WATERTOWN — Foundation for Armenian Science and Technology (FAST) CEO Dr. Armen Orujyan held meetings in Los Angeles, New York and Boston at the end of 2022 to increase awareness of the work done by FAST in Armenia. The meetings were both with people interested in the core work FAST does in science as well as those who are more generally interested in the work being done for the Armenian nation.
FAST was established around 5 ½ years ago to help drive scientific advancement and technological innovation in Armenia, focusing on education, research and the road to commercialization of products. Orujyan said, “To many people, this is a great surprise, because they have not heard of us. It is useful to introduce us to them and for us to also get to know them….Every meeting and every community requires a different type of presentation of who we are, the work that we do, and why we do it.”
The goals of FAST are very ambitious. Orujyan declared, “When you display that ambition then you better have some kind of logical path to get to that, the mission. Otherwise, having an idea without a plan for execution is hallucination.” Orujyan therefore explains what will happen over the next five years, and also where FAST wants to be in 20 years, yet in between the two, things are less clear, because despite all the planning, sometimes the universe has its own plans. For that reason, the organization must be agile and adaptable, he said.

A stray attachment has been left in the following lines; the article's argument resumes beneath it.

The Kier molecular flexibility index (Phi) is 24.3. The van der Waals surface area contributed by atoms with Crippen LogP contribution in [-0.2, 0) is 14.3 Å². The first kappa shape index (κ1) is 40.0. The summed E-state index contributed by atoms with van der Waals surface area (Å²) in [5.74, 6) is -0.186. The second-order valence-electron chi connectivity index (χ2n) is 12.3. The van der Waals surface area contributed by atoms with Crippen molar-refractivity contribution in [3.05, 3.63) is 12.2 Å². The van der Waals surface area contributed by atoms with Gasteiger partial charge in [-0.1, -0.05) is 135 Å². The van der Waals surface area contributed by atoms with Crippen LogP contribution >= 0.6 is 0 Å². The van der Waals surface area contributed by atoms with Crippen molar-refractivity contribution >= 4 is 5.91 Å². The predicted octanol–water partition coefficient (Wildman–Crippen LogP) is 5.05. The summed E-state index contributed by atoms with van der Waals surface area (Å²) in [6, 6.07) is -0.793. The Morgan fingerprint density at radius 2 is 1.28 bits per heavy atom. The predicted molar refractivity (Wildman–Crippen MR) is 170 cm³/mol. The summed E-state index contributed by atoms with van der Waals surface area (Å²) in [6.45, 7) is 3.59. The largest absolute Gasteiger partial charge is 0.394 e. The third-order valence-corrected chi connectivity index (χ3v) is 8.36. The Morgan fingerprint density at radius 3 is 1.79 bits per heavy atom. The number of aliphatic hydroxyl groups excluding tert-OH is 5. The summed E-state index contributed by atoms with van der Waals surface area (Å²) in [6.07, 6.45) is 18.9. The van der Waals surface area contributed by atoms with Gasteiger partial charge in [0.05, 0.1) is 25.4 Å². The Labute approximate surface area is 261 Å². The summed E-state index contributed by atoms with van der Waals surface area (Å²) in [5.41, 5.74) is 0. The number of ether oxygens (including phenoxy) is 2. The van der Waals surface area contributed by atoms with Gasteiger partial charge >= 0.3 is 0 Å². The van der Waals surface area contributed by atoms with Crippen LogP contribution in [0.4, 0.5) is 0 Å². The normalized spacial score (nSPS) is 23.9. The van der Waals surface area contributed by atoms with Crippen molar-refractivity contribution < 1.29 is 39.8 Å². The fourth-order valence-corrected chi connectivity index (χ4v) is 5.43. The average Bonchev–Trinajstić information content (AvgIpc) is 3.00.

Some people ask why FAST works in the space of education, research and commercialization. Orujyan responded that a high level of education is necessary to have a grasp of scientific advancements and generative science, as well as to maintain some kind of scientific bank, so to speak. Secondly, after Armenia has all this information about science, then it must do some work on its extension or development. At this point, the question arises as to what capacity Armenia has to do scientific programs. If you do not have enough people being prepared in its educational pipeline who can make scientific discoveries, then you need to make adjustments in the educational system to increase the numbers in scientific disciplines.
Finally, one might ask how Armenia benefits if it has gained scientific knowledge and advancement — intellectual property, in other terms. Orujyan said that this is where commercialization comes in — turning some of these scientific discoveries and knowledge into tangible solutions for people in various fields.
He said that although many things in modern life have become very dynamic, with exponential growth, people’s education remains linear, with step after step. It still takes some 15 to 20 years of education before you get to some kind of expertise. For this reason, Orujyan said, you have to do this properly and work in parallel so that you can get results now from the existing commodities and intellectual property that you have, and then prepare others for the future.